denominations were able to develop during the various

economic depressions of the eighty year period, Trinity was

only able to grow amidst stability.

Trinity Church was founded during a period of fiscal

growth for the young port of Apalachicola. The men who

incorporated the church as well as help fund the

construction of an edifice, were enjoying the fruits of a

developing cotton market. Many of these individuals were

commission merchants and the owners of large warehouses

along the Apalachicola River. These coastal merchants sold

Adams-Onis Treaty of 1819. Shortly thereafter, new

settlements began to arise, particularly in the northern

portions of the cession. Enticing to settlers was the

fertile soil of the middle panhandle which would be suitable

for growing cotton. The settlement that would become the

town of Apalachicola was born out of the need to transport

cotton and other goods out of the developing hinterland of

Georgia and Alabama. The first bales of cotton were shipped

out in 1822 and a port collector was established for the

Apalachicola region a year later. The town was officially

incorporated in 1829 under the name, "Cottonton".

"Apalachicola" replaced the original title in 1831.3

Prior to the Adams-Onis Treaty, a British trading firm

known as John Forbes and Company claimed 1.2 million acres

of land in the panhandle of Florida. The firm had obtained

the tract from Native Americans who traded land to pay off

debts to the trading company. Spain, which governed Florida

from 1783-1819, honored the transaction. Part of the vast

tract included the land that would become Apalachicola.

Colin Mitchel of Savannah, representing the Georgia

firm of Carnochan and Mitchel, bought the land from the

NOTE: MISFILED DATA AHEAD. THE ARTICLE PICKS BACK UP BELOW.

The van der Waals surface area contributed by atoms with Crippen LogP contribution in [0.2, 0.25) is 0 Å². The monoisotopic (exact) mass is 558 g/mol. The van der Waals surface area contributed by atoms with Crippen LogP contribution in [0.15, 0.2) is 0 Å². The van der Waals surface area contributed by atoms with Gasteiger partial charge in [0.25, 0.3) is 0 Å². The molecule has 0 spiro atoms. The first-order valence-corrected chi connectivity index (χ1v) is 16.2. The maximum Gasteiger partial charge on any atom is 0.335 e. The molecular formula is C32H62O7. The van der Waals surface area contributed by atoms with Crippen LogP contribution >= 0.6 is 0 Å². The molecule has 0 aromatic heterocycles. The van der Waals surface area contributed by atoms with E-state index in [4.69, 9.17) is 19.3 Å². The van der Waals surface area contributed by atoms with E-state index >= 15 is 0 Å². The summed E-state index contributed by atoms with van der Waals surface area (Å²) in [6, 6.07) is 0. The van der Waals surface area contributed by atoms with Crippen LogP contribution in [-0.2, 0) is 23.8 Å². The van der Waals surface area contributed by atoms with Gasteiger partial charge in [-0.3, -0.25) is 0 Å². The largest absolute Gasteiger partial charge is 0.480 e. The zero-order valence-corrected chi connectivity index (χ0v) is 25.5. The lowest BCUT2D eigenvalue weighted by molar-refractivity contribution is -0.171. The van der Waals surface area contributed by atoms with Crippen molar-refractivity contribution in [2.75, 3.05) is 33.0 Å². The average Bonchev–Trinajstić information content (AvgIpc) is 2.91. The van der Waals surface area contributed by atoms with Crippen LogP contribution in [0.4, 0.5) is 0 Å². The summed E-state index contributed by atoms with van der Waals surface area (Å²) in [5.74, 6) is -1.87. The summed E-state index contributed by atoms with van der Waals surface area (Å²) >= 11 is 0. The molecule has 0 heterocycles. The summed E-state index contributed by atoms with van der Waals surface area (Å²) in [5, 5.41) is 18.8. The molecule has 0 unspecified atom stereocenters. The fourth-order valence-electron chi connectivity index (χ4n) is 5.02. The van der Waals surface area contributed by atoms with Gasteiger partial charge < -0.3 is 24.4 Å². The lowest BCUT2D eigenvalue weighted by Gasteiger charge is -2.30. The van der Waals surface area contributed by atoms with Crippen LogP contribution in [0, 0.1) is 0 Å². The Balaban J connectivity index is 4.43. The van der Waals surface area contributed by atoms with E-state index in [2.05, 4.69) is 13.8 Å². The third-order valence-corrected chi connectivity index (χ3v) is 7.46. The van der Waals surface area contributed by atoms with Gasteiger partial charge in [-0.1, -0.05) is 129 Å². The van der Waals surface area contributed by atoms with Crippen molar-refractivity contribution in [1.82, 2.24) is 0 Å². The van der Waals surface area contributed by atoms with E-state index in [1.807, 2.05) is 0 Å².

William Warren Rogers, Outposts On The Gulf: Saint
George Island and Apalachicola from Early Exploration To
World War II. (Pensacola: University of West Florida Press)
1986, 3-5.

port of St. Joseph. St. Joseph was just outside the Forbes

Purchase and quickly became a rival community.

The year 1835 also proved to be significant in the

spiritual life of Apalachicola. The Reverend Fitch W.

Taylor, an Episcopal minister from the Diocese of Maryland,

held several Episcopal services in both St. Joseph and

Apalachicola in the fall and winter of that year. Prior to

Reverend Taylor's visit, there was no evidence of organized

religious activity in either community. Services were well

attended and congregations were established in both towns.

After Reverend Taylor returned to Maryland, however, there

was no one to lead the newly formed missions.5

The territory of Florida in 1835 had seven Episcopal

churches. In addition, Anglican churches, the Christian

family from which the Protestant Episcopal denomination

emerged, were well established in Florida during the British

occupation from 1763-1783. Nine Anglican clergymen served

in Florida during the twenty year span.6 After the

territory was ceded to Spain following the Revolutionary

War, however, all of the Anglican clergy departed. Soon

Diocese of Florida, Journal of the Proceedings of the
Annual Convention, 1838, 21-23. (Cited hereafter as
Diocesan Journal, with date.
Joseph Cushman, A Goodly Heritage. (Gainesville:
University of Florida Press) 1965, 1-3.


Apalachicola's residents left town in the off-season.

Absence, rather than irreverence explained the cessation of

regular worship during the summer months. As the population

began to swell in the winter of 1836, Episcopal services